The Second District holds that an attorney owes no duty to a intended beneficiary absent an executed estate plan that establishes the identity of the beneficiary and the extent of the bequest.
About six months prior to the marriage of Raphael Schumert and Myung Chang, Schumert retained Gregory Lederman to prepare an estate plan. Schumert left a small bequest to Chang and the rest to his only child. Shortly before the marriage Schumert amended the plan to reduce the bequest to Chang. Six months after the marriage Schumert, who was seriously ill, allegedly instructed Lederman to revise his plan to leave the entire estate to Chang. Lederman refused and told Schumert that if he modified the plan Schumert would be sued by his first wife. Schumert died without amending his estate plan.
Following Schumert’s death Lederman represented the trustee and asked Chang to vacate the marital residence. Chang unsuccessfully sought to revoke the estate plan. She then filed suit against Lederman for breach of fiduciary duty, professional negligence, and intentional infliction of emotional distress.
Chang alleged that Lederman, as Schumert’s estate attorney, breached his legal duty of care to Chang, as an intended third-party beneficiary of her husband’s estate plan, by refusing and failing to revise the trust and will to comply with Schumert’s expressly communicated intent to bequeath to her his entire estate. She also asserted that Lederman’s subsequent representation of the trustee was a breach of Lederman’s ethical duty to Chang because her interests were adverse to those of the trustee. The demand that Chang move out of the residence shortly after the death of her husband was the premise of the emotional distress claim. The Court of Appeal confirmed the trial court’s ruling sustaining a demurrer to the second amended complaint.
To state a cause of action for legal malpractice, a plaintiff must plead duty, breach, causation and damages. A key element of any action for professional malpractice is a duty by the professional to the claimant. The question of duty is a question of law and depends on a judicial weighing of the policy considerations for and against the imposition of liability under the circumstances.
The traditional rule in California was an attorney could be held liable only to his or her client. This strict privity test was modified by a Supreme Court case that involved a notary public. The Court announced that the question of whether a defendant will be held liable to a third person not in privity involves a balancing of policy factors: the extent to which the transaction was intended to affect the plaintiff; the foreseeability of harm to the plaintiff; the degree of certainty that the plaintiff suffered injury; the closeness of the connection between the defendant’s conduct and the injury suffered; the moral blame attached to the defendant’s conduct; and the policy of preventing future harm.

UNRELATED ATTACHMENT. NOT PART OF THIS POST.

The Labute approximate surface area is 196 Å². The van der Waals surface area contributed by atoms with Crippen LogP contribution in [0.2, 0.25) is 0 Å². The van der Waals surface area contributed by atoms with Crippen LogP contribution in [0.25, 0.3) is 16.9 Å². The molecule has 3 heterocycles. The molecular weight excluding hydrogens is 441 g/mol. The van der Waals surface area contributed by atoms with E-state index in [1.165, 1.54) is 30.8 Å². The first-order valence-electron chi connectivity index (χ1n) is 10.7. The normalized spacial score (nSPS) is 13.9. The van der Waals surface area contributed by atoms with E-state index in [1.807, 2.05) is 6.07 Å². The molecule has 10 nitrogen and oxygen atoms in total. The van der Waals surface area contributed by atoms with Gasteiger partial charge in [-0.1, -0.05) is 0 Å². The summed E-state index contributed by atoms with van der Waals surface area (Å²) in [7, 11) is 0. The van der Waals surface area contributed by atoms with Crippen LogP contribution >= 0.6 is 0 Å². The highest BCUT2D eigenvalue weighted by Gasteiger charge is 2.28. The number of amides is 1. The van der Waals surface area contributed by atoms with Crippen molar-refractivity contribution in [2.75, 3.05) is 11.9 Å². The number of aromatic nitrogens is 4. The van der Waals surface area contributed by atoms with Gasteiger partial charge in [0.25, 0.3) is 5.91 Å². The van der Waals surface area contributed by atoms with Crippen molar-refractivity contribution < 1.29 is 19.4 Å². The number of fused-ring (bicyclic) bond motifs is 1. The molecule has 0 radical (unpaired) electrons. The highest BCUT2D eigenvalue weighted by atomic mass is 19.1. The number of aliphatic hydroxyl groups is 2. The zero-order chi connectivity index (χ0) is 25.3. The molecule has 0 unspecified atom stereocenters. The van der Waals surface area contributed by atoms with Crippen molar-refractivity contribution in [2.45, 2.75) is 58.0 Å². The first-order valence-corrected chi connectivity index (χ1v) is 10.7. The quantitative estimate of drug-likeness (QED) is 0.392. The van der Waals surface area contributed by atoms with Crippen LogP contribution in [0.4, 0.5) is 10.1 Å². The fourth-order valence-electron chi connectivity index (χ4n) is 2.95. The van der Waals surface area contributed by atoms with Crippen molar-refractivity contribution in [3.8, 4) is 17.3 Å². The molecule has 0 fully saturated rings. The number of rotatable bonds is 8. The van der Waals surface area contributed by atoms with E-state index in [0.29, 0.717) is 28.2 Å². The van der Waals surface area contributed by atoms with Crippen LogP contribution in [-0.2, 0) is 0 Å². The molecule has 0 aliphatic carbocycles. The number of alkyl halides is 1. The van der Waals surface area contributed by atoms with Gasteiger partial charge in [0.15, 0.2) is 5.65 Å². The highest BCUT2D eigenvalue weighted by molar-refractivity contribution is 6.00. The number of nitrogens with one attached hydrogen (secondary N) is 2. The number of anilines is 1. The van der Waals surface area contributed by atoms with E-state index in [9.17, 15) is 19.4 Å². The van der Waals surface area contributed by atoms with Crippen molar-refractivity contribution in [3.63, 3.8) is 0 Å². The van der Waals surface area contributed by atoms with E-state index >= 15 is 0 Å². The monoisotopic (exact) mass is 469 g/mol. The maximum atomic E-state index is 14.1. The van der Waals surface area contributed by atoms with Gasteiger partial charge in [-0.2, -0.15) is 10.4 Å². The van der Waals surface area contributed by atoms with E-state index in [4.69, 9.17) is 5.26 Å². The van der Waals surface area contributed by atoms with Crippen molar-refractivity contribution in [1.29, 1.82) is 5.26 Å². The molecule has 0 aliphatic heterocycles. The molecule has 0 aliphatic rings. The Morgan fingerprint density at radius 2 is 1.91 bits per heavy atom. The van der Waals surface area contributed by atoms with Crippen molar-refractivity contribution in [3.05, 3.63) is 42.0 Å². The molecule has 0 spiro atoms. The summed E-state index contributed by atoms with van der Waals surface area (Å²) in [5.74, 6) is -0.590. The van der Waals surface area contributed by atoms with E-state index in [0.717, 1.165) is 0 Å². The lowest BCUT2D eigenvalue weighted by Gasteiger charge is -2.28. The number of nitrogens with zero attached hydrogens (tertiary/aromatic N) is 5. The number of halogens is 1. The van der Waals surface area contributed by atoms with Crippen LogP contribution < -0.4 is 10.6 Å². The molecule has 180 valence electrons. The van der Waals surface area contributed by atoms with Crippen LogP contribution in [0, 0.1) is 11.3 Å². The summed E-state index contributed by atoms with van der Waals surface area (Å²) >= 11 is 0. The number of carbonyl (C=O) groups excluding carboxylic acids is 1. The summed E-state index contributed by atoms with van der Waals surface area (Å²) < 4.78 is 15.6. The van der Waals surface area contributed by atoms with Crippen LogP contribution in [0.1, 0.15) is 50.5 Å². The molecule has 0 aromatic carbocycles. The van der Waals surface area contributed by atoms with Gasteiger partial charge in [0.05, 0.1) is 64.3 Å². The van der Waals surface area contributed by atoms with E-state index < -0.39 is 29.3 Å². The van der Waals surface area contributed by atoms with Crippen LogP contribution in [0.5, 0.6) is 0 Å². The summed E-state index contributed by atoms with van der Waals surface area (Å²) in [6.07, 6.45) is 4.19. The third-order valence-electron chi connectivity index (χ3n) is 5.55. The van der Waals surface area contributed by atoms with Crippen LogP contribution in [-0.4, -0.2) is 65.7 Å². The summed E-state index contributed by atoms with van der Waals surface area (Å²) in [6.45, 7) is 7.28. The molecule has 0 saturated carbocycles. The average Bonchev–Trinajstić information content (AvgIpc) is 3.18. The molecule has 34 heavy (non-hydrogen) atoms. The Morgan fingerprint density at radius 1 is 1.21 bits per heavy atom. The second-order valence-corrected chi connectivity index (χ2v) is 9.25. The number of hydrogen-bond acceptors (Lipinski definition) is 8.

In a legal malpractice case the Supreme Court applied these factors to consider liability against an attorney who was negligent in the estate planning context. The Court added the factor of whether the recognition of liability would impose an undue burden on the profession. The Court concluded that imposing liability did not impose an undue burden on the legal profession because the main purpose of the transaction between the attorney and the testator was to provide for the transfer of property to plaintiffs; the damage to plaintiffs from the invalidity of the bequest was clearly foreseeable; plaintiffs would have received the intended benefits but for the negligence of defendant; and the imposition of liability would serve the policy of preventing future harm. The basis for tort liability was breach of duty owed directly to the beneficiary that arises when and an attorney undertakes to fulfill the testamentary instructions of a client.
Where third party liability has been recognized in the estate planning context, courts are cognizant of whether liability will impose an undue burden on the profession; imposing liability must not compromise the attorney’s duty of undivided loyalty to the testator. For example, an attorney does not owe a duty to the beneficiary of an unsigned estate plan because this would improperly compromise an attorney’s primary duty of undivided loyalty to his or her client, the decedent. Potential testators may change their minds more than once after the first meeting, the potential for misunderstanding is high, and the only party who can say what he or she intended has died. On the other hand, where an estate plan had been completed, but in a negligent manner, there is a clear expression of the testator’s intention and holding a negligent attorney liable to an intended beneficiary is not an undue burden on the profession. Conversely, where an estate plan although properly executed and free of other legal defects, is alleged to not accurately express the testator’s intent, no duty or liability to the nonclient potential beneficiary is recognized because of the substantial question about whether the third party was in fact the decedent’s intended beneficiary.